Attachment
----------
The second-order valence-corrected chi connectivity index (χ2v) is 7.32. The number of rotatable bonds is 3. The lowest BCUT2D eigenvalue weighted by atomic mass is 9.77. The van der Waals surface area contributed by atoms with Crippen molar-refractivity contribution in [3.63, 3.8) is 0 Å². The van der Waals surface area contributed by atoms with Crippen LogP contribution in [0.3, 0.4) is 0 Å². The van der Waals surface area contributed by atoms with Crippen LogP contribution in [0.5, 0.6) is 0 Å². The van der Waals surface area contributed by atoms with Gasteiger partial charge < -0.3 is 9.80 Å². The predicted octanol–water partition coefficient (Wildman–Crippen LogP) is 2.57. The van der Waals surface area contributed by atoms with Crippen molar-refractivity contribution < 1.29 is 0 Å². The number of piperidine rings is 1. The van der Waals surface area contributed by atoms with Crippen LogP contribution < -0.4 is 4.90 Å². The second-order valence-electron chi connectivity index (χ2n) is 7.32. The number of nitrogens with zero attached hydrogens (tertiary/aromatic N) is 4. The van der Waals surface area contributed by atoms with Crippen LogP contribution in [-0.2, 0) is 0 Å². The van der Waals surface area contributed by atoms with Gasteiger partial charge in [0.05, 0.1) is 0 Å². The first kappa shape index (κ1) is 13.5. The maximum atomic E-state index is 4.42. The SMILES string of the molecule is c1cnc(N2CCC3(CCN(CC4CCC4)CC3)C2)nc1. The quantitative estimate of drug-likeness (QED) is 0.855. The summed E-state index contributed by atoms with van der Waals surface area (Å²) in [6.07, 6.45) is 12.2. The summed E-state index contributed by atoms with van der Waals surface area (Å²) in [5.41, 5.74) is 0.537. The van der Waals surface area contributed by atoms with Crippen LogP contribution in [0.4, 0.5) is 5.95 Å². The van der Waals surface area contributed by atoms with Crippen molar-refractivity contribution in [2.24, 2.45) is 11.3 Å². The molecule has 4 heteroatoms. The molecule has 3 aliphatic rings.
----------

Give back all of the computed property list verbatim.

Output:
The second-order valence-corrected chi connectivity index (χ2v) is 7.32. The number of rotatable bonds is 3. The lowest BCUT2D eigenvalue weighted by atomic mass is 9.77. The van der Waals surface area contributed by atoms with Crippen molar-refractivity contribution in [3.63, 3.8) is 0 Å². The van der Waals surface area contributed by atoms with Crippen LogP contribution in [0.3, 0.4) is 0 Å². The van der Waals surface area contributed by atoms with Crippen LogP contribution in [0.5, 0.6) is 0 Å². The van der Waals surface area contributed by atoms with Gasteiger partial charge < -0.3 is 9.80 Å². The predicted octanol–water partition coefficient (Wildman–Crippen LogP) is 2.57. The van der Waals surface area contributed by atoms with Crippen molar-refractivity contribution < 1.29 is 0 Å². The number of piperidine rings is 1. The van der Waals surface area contributed by atoms with Crippen LogP contribution < -0.4 is 4.90 Å². The second-order valence-electron chi connectivity index (χ2n) is 7.32. The number of nitrogens with zero attached hydrogens (tertiary/aromatic N) is 4. The van der Waals surface area contributed by atoms with Crippen LogP contribution in [-0.2, 0) is 0 Å². The van der Waals surface area contributed by atoms with Gasteiger partial charge in [0.05, 0.1) is 0 Å². The first kappa shape index (κ1) is 13.5. The maximum atomic E-state index is 4.42. The SMILES string of the molecule is c1cnc(N2CCC3(CCN(CC4CCC4)CC3)C2)nc1. The quantitative estimate of drug-likeness (QED) is 0.855. The summed E-state index contributed by atoms with van der Waals surface area (Å²) in [6.07, 6.45) is 12.2. The summed E-state index contributed by atoms with van der Waals surface area (Å²) in [5.41, 5.74) is 0.537. The van der Waals surface area contributed by atoms with Crippen LogP contribution in [0.4, 0.5) is 5.95 Å². The van der Waals surface area contributed by atoms with Crippen molar-refractivity contribution in [2.24, 2.45) is 11.3 Å². The molecule has 4 heteroatoms. The molecule has 3 aliphatic rings.